These most recent increases haven’t attracted the same kind of dissension as another portion of Alliant Energy’s request.
The comments and objections regarding the natural gas rate hike pale in comparison with Alliant’s desire to enact a tariff on equipment, specifically with Smart Meters.
At issue is the desire from some consumers to avoid having a Smart Meter installed near their home. However, according to Alliant’s request, if the customers want to keep that from happening, they will face a fee of $15 per month. A similar request was made regarding gas readings.
As of June 21, objections and comments relating to Smart Meter installation measure more than 50. And that doesn’t include the statements made at the public meetings.
“When we’ve, in the past, changed out a meter and put in something new, it’s standard utility equipment,” Foss said. “Smart Meters are the next standard. It’s pretty much the industry standard. We’ve used them in Wisconsin for our utility there for the last 10 years. There are tens of millions of Smart Meters installed across the United States.”
However, having Smart Meters located outside of homes doesn’t sit well with some Iowa residents, with a group called Fairfield Smart Meters leading a charge against the equipment.
Detractors claim Smart Meters show an increase in utility bills, cause RF radiation impacting health and are a violation of privacy rights.
Alliant Energy claims the new meters collect total electric or gas usage, voltage, meter temperature and momentary outages. The Smart Meters do not have access to customer identifying information, like name and address. The company also claimed that it is not capable, nor will it ever be capable, of determining what is using the energy (i.e. computer, AC, etc.).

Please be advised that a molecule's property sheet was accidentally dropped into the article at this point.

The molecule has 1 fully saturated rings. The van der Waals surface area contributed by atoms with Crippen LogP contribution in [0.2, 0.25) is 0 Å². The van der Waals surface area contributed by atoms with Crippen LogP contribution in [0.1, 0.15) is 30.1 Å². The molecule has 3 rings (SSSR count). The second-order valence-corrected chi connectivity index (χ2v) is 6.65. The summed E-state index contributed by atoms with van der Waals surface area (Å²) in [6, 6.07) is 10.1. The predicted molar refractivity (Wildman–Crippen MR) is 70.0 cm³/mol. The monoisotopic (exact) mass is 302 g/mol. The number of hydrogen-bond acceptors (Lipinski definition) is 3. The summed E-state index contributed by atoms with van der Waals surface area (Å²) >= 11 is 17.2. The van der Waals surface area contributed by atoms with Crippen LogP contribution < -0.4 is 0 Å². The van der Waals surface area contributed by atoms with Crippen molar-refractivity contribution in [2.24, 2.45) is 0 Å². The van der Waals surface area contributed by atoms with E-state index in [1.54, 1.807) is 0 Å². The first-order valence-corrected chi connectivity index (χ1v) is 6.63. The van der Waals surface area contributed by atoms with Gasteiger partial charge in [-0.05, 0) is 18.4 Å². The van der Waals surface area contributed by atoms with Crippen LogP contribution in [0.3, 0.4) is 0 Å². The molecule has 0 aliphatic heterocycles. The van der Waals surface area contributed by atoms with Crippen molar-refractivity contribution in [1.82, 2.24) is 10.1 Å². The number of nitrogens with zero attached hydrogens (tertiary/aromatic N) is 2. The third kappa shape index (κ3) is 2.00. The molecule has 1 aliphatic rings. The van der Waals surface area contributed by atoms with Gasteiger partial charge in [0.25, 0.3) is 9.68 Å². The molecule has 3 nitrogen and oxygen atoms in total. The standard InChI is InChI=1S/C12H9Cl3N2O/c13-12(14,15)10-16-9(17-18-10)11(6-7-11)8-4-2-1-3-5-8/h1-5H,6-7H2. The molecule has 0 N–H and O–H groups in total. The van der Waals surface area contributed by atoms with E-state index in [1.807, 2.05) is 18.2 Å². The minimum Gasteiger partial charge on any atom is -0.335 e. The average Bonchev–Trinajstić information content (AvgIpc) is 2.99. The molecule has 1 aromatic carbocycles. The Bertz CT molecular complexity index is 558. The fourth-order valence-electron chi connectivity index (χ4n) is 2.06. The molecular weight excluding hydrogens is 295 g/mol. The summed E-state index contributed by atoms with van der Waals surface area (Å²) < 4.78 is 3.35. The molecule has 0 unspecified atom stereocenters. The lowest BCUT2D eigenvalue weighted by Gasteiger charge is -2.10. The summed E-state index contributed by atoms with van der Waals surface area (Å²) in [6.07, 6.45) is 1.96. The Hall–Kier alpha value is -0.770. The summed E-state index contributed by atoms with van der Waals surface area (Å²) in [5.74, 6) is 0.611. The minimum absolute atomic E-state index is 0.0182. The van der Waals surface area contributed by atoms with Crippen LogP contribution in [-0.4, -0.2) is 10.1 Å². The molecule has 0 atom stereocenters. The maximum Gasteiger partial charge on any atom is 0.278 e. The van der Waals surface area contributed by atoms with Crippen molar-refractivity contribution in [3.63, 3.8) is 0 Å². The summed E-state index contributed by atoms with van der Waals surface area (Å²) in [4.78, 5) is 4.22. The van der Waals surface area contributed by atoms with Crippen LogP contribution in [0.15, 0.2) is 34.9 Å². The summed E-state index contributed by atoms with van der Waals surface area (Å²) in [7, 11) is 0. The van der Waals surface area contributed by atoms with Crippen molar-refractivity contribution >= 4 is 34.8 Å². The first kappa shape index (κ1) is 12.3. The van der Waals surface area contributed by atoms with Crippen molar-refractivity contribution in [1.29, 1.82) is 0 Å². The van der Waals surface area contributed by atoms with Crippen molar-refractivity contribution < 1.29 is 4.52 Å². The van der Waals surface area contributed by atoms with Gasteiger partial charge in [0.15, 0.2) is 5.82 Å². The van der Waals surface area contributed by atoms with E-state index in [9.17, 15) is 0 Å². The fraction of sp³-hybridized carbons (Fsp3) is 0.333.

RF is fixed at a 2-watt transmission, which signals back to Alliant every four hours for .15 seconds. When the meter isn’t sending updates, it stands in “listening mode,” which has no output wattage. A Smart Meter’s frequency is a low-energy RF similar to a cellphone or microwave. The Federal Communications Commission regulates the frequency levels; Alliant’s meters are “many times lower” than the standard, it stated in an FAQ sheet.
Of the more than 170,000 meters already installed in Iowa, less than 1 percent of customers have requested to opt out or had concerns, Alliant officials said.
Taking all that into account, along with the work being done in the Iowa Consumer Advocate office, will be Schuling’s focus for the months to come.
“We pay attention to all of the comments,” Schuling said. “Customers can file comments, either in writing, email or an electronic comment section on the (Iowa Utilities Board) webpage. All of those go to our office and board, and we take those into account additionally.”
Written comments can be filed by completing and submitting the electronic comment form, or sending by email to email@example.com, or through a letter by postal mail and addressed to the Iowa Utilities Board, Chief Operating Officer, Docket No. RPU-2018-0002, or TF-2018-0029 or TF-2018-0030, 1375 E. Court Avenue, Des Moines, IA 50319-0069.